Melbourne Fringe 2016: HEARD OF ELEPHANTS

Ambitious work acknowledges the elephant in the room

By Myron My

Presented as part of the Melbourne Fringe Festival, Heard of Elephants is a musical on elephant conservation that follows a herd of elephants over a year as they face daily threats from nature and man. Further to that, the play explores the intricate relationships these animals share with each other by exploring their strong links to family, mating rituals and traditions within their species.

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The way writer and director Katherine Phelps has humanized elephants with her cast (Alanna Baschera, Victoria Haslam, Karanvir Malhorta, Suhasini Seelin and Harlene Hercules) is surprisingly clever and charming. Their basic movements and simple costumes easily persuade you that they are indeed elephants, provided you allow the magic of theatre to do its work.

The narrative switches between two perspectives: that of the elephants, and that of Chene (James Ao), a conservationist working to keep the elephants safe in their uncertain present. It is here that Heard of Elephants begins to struggle finding a balance between entertaining and educating the audience. Phelps is clearly passionate about conservation and saving the elephants however, in order to make her point, the story unfortunately loses its heart and its engagement with the audience. We spend close to an hour getting to understand how elephants live and the threats that surround them, but the final ten minutes seem chaotic and clumsy as Phelps attempts to cover too much plot too fast.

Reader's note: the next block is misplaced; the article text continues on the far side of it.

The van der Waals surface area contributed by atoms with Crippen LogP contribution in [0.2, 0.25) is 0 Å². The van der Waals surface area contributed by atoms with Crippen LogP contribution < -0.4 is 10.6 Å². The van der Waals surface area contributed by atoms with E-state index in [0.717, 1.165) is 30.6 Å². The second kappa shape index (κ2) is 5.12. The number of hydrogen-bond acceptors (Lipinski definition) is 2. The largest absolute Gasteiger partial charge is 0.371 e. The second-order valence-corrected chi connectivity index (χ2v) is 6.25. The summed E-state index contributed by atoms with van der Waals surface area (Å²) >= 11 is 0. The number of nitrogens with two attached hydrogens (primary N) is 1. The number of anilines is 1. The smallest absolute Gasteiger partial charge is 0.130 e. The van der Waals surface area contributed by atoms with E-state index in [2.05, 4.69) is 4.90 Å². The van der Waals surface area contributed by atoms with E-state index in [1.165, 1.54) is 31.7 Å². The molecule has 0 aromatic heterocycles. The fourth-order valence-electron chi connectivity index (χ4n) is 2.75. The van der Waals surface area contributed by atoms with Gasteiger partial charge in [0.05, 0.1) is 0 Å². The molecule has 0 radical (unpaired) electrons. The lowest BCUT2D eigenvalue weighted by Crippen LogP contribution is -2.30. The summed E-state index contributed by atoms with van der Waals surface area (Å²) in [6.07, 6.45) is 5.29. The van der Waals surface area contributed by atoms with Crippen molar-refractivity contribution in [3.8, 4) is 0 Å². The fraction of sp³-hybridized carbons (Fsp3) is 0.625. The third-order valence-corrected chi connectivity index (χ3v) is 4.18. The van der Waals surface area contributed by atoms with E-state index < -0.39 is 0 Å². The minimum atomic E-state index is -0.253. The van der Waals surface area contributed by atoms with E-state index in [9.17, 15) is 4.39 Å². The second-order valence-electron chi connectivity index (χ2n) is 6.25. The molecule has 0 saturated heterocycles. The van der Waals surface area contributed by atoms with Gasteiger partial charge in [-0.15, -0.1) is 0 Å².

The stage design, while minimal, is actually quite effective; the scene where the herd is bathing in water, the birthing of Mim and the lighting during the drought are creatively constructed. However, it would benefit the show more if the sound and lighting crew were not positioned at the front of the stage with the cast, as this was often distracting from the actual performance.

While Heard of Elephants has an important message to convey, I feel it needs to rethink the story it wants to share and take its time telling it, so that the audience can truly appreciate what is happening and being said.

Venue: SomaChi Yoga Studio, 15 Belford St, Collingwood
Season: until 2 October | Fri – Sat 7.30pm, Sun 2.30pm
Length: 70 minutes
Tickets: $25 Full | $22.50 Conc / Groups 6+ | $20 Children
Bookings: Melbourne Fringe Festival

Image by Gregg Kerr